I believe that a basic slow down and speed up, as jasem mentioned, could possibly be the solution. Not as an automated solution, of course, but when the drift occurs, as a solution to compensate for it.
I did quite well with the manual selection last night, but unfortunately it is very hard work to find out the values ​​manually and takes many attempts. Therefore a general speedup/slow down might be a solution.

Regards
1 year 1 week ago #91795

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Add to latest post: In my manual test i corected with PID to zero, than took that values as basis for my manual setting and catched the star quite well with the manual value setting and the error value in the logs kept steadily increasing on and on. So the "model" (dont know how to call it) was to slow and i had to speed it up a bit.
1 year 1 week ago #91796

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Just an update from me:

I tested the "old" version last night in the field (that is, without the latest offsets and only the PID configuration settings). I felt like I should verify Jasem's observations for testing purposes. The PID, as Jasem mentioned, worked excellent and quickly resolved the error to ~0. Despite the error, I still obtained star trails with tracking on. The stars were moving in the north west corner of the screen. With tracking off, the star trails were longer in the same direction (1.1 cm in length versus 1.7 cm in length).

I should have clear skies tonight and will download the new version today for testing. One major potential issue I see with manual offsets is longer shooting sessions (over night with short exposures) will require adjustment as the scope tracks the object throughout the night. There's no way to overcome this without defining a discrete point (or points) in the sky and mapping the offsets relative the AL/AZ telescope coordinates as Jasem mentioned. This is probably why skywatcher requires a north star alignment or two star alignment for the Alt-Az scopes when using synscan; not only for the GOTO functionality but for tracking. I'm going to e-mail skywatcher and see if I can get any feedback. Perhaps if we could get their offsets/tracking rates/equation for their "map", we could combine this with a short exposure platesolve (to determine the initial AL/AZ telescope direction for the mappings) and the process be automated.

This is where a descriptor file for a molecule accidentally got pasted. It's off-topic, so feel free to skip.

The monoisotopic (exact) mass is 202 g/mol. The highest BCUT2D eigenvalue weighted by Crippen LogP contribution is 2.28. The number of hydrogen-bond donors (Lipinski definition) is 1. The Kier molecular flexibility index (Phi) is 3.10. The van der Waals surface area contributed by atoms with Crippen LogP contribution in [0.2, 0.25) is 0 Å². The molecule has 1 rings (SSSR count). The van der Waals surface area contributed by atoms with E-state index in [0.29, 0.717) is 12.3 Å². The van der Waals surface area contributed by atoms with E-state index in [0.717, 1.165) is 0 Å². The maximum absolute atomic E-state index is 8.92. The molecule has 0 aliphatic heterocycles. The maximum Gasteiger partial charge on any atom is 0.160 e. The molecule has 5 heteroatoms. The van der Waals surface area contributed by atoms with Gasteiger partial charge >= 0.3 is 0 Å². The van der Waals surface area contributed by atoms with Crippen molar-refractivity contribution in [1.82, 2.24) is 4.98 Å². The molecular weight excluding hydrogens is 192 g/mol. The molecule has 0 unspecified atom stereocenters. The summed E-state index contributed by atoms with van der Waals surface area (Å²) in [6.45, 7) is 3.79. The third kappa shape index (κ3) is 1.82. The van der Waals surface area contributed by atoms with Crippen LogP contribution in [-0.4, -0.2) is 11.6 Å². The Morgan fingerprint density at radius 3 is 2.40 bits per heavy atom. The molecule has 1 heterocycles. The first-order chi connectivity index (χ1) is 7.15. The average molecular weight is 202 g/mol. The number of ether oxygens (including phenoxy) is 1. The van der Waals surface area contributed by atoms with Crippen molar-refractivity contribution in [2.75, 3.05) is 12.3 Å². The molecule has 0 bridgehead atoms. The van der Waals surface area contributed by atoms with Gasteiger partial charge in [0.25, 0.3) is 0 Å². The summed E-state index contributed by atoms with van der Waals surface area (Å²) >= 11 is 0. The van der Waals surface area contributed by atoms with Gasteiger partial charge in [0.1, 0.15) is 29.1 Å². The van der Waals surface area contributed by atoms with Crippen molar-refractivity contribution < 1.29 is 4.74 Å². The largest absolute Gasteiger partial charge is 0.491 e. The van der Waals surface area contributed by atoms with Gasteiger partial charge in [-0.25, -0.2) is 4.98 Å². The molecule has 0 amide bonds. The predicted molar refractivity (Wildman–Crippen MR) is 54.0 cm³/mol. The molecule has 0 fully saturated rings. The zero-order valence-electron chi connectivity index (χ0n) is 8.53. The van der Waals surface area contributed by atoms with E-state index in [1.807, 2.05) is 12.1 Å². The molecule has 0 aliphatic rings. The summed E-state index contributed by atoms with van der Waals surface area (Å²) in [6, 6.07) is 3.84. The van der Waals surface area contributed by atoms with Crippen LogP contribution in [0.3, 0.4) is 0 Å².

1 year 6 days ago #91974

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Hi Michael,

>> Perhaps if we could get their offsets/tracking rates/equation for their "map",

tank you for the update. But am i right, that at the moment we dont have a manual value for that? That would be the tuning of the 1.6?

Regards
1 year 6 days ago #91975

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The 1.6 microsteps/arc second is calculated from the total number of microsteps per revolution. That is, 2073600 microsteps / 360 (deg/rev) = 5760 microsteps/degree. Converting from degrees to microsteps in the denominator you get..... 5760 [microsteps/degree] / 3600 arc-seconds/degree = 1.6 microsteps/arc-second.

This value is used to convert the alt/az coordinates from the TDV to an encoder value. This conversion is defined in the skywatcherAPI.cpp files (line 221) and is used in the skywatcherMountAPI.cpp (lines 527 & 529). It is not a tracking rate, rather the definition needed to define the encoder value when converting from a "coordinate". Currently, these coordinates are defined "locally" and are not "true" global coordinates. This is currently why a platesolve is unnecessary for tracking. However, if we wanted to do things right, we'd need to define at least one coordinate with a platesolve and develop a map with offsets for different AZ/ALT in the sky.
1 year 6 days ago #91976